Tips for Building Plant Communities

Fine Gardening – Issue 203
plant combinations in the wild
Stay curious, and pay attention to the wild plants you love. The patterns and plant combinations you enjoy in the wild will give you ideas that you can interpret and adapt for your own garden compositions. Photo: David McKinney

Understanding plants and their relationships to each other makes for a more formidable approach to gardening. Traditional gardening has often viewed plants as components of a composition without acknowledging compatibility beyond purely ornamental qualities. Ecological gardening embraces change at the outset, with an understanding that a garden isn’t just a bunch of postcard-quality vignettes but is also an experience through time of the richness of life that it fosters. The garden becomes a living system instead of a motley assortment of precious things. Here are three things to keep in mind when building plant communities.

1. Know how a plant grows

This is more important than its flower or foliage color. Ask yourself:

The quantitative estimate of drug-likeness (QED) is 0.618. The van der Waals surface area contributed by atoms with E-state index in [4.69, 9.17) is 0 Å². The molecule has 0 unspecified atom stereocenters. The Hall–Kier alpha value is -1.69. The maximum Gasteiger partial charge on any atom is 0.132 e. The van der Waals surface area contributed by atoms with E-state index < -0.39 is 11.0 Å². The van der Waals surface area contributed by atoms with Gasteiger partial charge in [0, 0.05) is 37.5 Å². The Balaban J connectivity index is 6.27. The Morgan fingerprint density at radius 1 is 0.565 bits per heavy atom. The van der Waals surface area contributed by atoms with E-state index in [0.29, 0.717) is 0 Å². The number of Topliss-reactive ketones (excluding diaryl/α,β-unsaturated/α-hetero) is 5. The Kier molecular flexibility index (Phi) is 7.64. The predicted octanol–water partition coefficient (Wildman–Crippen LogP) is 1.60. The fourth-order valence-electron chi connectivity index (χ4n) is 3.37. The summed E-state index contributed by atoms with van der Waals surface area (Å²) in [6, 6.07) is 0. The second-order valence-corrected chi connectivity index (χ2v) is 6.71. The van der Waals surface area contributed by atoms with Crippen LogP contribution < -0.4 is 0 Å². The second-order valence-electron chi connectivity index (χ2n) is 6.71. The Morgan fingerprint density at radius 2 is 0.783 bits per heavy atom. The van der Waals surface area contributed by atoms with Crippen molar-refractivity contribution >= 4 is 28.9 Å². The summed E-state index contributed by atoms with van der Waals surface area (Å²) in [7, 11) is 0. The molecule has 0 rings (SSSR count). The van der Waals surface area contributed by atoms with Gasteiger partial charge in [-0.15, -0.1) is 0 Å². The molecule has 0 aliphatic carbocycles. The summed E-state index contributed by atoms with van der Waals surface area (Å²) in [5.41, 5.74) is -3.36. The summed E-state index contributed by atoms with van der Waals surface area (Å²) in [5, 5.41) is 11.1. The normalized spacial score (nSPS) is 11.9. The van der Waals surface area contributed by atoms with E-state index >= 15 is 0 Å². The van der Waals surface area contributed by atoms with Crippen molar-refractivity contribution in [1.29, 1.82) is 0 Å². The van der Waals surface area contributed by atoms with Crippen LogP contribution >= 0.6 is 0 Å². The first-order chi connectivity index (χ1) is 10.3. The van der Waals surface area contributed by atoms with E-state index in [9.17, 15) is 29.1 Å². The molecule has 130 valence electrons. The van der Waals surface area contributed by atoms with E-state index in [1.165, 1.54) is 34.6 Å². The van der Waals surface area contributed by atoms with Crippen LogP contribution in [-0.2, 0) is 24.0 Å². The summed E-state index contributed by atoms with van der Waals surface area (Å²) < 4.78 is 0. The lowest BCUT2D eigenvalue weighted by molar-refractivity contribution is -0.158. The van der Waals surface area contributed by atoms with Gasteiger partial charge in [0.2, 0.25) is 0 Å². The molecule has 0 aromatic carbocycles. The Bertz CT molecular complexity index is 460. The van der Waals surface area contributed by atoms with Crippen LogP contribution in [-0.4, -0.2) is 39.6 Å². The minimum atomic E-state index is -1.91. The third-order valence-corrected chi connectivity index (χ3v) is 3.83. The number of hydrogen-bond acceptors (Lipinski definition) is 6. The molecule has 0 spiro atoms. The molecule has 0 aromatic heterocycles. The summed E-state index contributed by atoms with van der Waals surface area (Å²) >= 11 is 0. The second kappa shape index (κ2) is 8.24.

• Is it tap-rooted or rhizomatous?
  • Does it grow singularly or in colonies?
  • How long does a single plant live?
  • How quickly will it spread?

As a gardener, you have no doubt observed (or can imagine) what happens when a vigorous runner catches up to the slow clumper.

2. Ecology will happen, no matter what

Plants are alive and growing in your garden whether you’re aware of the nuances of their life cycles or not. An ecological garden accepts the nature of plants as a ground rule. If plants self-sow in places you hadn’t expected, this is something you’ll need to embrace, not just accept.

3. This concept isn’t limited by size

Even in small gardens, plant communities can make an ecological difference as another green stitch in the environmental quilt.

4. Appearance still matters

In a cultivated space, you can’t completely ignore aesthetics. I suggest taking a cue from nature by amplifying your plant groupings for even more dramatic effects. Those mental snapshots of wildflowers draping a hillside are memorable because of the multitudes of plants they contain. This makes the standard garden groupings of three to five plants look a little inadequate. While you may not have a hillside for a thousand daffodils, you should probably turn up the volume beyond the package of 10 sold at the garden center.

Kelly D. Norris is the author of New Naturalism: Designing and Planting a Resilient, Ecologically Vibrant Home Garden.

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